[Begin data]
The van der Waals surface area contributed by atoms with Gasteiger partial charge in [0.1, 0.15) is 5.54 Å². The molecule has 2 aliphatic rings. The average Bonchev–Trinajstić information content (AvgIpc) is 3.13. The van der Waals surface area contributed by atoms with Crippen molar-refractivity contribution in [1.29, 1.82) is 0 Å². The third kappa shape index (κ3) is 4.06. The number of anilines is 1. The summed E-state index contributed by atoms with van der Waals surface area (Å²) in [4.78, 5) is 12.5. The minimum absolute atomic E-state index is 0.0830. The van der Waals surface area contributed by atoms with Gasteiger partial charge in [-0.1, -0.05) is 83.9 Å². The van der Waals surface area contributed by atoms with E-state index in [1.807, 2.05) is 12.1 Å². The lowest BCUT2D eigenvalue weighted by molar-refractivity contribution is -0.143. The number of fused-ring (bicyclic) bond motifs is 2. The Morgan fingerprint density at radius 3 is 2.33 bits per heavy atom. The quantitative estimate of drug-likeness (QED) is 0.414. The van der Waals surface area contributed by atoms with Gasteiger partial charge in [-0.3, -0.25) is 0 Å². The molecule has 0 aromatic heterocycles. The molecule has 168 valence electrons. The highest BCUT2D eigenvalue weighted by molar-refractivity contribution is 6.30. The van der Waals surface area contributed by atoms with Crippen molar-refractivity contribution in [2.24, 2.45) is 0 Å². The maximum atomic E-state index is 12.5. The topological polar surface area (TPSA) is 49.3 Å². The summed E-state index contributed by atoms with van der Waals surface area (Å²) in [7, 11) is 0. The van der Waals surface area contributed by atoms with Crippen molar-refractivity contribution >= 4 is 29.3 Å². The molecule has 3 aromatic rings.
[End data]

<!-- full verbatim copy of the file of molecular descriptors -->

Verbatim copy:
The van der Waals surface area contributed by atoms with Gasteiger partial charge in [0.1, 0.15) is 5.54 Å². The molecule has 2 aliphatic rings. The average Bonchev–Trinajstić information content (AvgIpc) is 3.13. The van der Waals surface area contributed by atoms with Crippen molar-refractivity contribution in [1.29, 1.82) is 0 Å². The third kappa shape index (κ3) is 4.06. The number of anilines is 1. The summed E-state index contributed by atoms with van der Waals surface area (Å²) in [4.78, 5) is 12.5. The minimum absolute atomic E-state index is 0.0830. The van der Waals surface area contributed by atoms with Gasteiger partial charge in [-0.1, -0.05) is 83.9 Å². The van der Waals surface area contributed by atoms with E-state index in [1.807, 2.05) is 12.1 Å². The lowest BCUT2D eigenvalue weighted by molar-refractivity contribution is -0.143. The number of fused-ring (bicyclic) bond motifs is 2. The Morgan fingerprint density at radius 3 is 2.33 bits per heavy atom. The quantitative estimate of drug-likeness (QED) is 0.414. The van der Waals surface area contributed by atoms with Gasteiger partial charge in [-0.3, -0.25) is 0 Å². The molecule has 0 aromatic heterocycles. The molecule has 168 valence electrons. The highest BCUT2D eigenvalue weighted by molar-refractivity contribution is 6.30. The van der Waals surface area contributed by atoms with Crippen molar-refractivity contribution in [2.24, 2.45) is 0 Å². The maximum atomic E-state index is 12.5. The topological polar surface area (TPSA) is 49.3 Å². The summed E-state index contributed by atoms with van der Waals surface area (Å²) in [7, 11) is 0. The van der Waals surface area contributed by atoms with Crippen molar-refractivity contribution >= 4 is 29.3 Å². The molecule has 3 aromatic rings.